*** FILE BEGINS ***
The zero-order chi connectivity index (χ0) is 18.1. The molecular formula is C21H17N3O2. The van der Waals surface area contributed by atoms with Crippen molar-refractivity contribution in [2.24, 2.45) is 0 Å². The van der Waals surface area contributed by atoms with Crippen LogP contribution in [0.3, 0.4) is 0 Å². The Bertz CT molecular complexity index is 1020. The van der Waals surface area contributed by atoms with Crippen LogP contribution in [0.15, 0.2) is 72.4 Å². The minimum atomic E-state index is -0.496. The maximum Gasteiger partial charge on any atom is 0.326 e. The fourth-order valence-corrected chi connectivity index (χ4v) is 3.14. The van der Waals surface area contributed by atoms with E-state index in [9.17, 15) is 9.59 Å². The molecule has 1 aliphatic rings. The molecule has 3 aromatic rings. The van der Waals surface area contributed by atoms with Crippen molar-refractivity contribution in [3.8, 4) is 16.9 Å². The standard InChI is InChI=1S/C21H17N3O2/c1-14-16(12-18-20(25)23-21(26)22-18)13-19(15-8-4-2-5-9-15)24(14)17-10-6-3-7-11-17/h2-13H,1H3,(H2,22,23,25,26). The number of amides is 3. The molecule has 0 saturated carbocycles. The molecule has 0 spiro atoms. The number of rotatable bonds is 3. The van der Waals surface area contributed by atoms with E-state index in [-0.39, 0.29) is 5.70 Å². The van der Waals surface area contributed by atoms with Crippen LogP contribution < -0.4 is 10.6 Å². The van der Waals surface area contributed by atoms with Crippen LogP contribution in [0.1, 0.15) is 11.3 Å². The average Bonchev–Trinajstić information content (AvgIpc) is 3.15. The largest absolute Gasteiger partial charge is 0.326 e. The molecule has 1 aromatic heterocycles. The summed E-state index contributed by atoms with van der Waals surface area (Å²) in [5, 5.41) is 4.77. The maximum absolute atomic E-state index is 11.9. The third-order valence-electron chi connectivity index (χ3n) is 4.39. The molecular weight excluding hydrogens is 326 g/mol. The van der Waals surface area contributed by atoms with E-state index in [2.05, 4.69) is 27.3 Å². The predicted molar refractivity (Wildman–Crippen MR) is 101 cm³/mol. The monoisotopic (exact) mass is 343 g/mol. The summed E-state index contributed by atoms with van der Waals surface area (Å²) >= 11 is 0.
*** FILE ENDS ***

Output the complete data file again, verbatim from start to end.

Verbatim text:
The zero-order chi connectivity index (χ0) is 18.1. The molecular formula is C21H17N3O2. The van der Waals surface area contributed by atoms with Crippen molar-refractivity contribution in [2.24, 2.45) is 0 Å². The van der Waals surface area contributed by atoms with Crippen LogP contribution in [0.3, 0.4) is 0 Å². The Bertz CT molecular complexity index is 1020. The van der Waals surface area contributed by atoms with Crippen LogP contribution in [0.15, 0.2) is 72.4 Å². The minimum atomic E-state index is -0.496. The maximum Gasteiger partial charge on any atom is 0.326 e. The fourth-order valence-corrected chi connectivity index (χ4v) is 3.14. The van der Waals surface area contributed by atoms with E-state index in [9.17, 15) is 9.59 Å². The molecule has 1 aliphatic rings. The molecule has 3 aromatic rings. The van der Waals surface area contributed by atoms with Crippen molar-refractivity contribution in [3.8, 4) is 16.9 Å². The standard InChI is InChI=1S/C21H17N3O2/c1-14-16(12-18-20(25)23-21(26)22-18)13-19(15-8-4-2-5-9-15)24(14)17-10-6-3-7-11-17/h2-13H,1H3,(H2,22,23,25,26). The number of amides is 3. The molecule has 0 saturated carbocycles. The molecule has 0 spiro atoms. The number of rotatable bonds is 3. The van der Waals surface area contributed by atoms with E-state index in [-0.39, 0.29) is 5.70 Å². The van der Waals surface area contributed by atoms with Crippen LogP contribution < -0.4 is 10.6 Å². The van der Waals surface area contributed by atoms with Crippen LogP contribution in [0.1, 0.15) is 11.3 Å². The average Bonchev–Trinajstić information content (AvgIpc) is 3.15. The largest absolute Gasteiger partial charge is 0.326 e. The molecule has 1 aromatic heterocycles. The summed E-state index contributed by atoms with van der Waals surface area (Å²) in [5, 5.41) is 4.77. The maximum absolute atomic E-state index is 11.9. The third-order valence-electron chi connectivity index (χ3n) is 4.39. The molecular weight excluding hydrogens is 326 g/mol. The van der Waals surface area contributed by atoms with E-state index in [2.05, 4.69) is 27.3 Å². The predicted molar refractivity (Wildman–Crippen MR) is 101 cm³/mol. The monoisotopic (exact) mass is 343 g/mol. The summed E-state index contributed by atoms with van der Waals surface area (Å²) >= 11 is 0.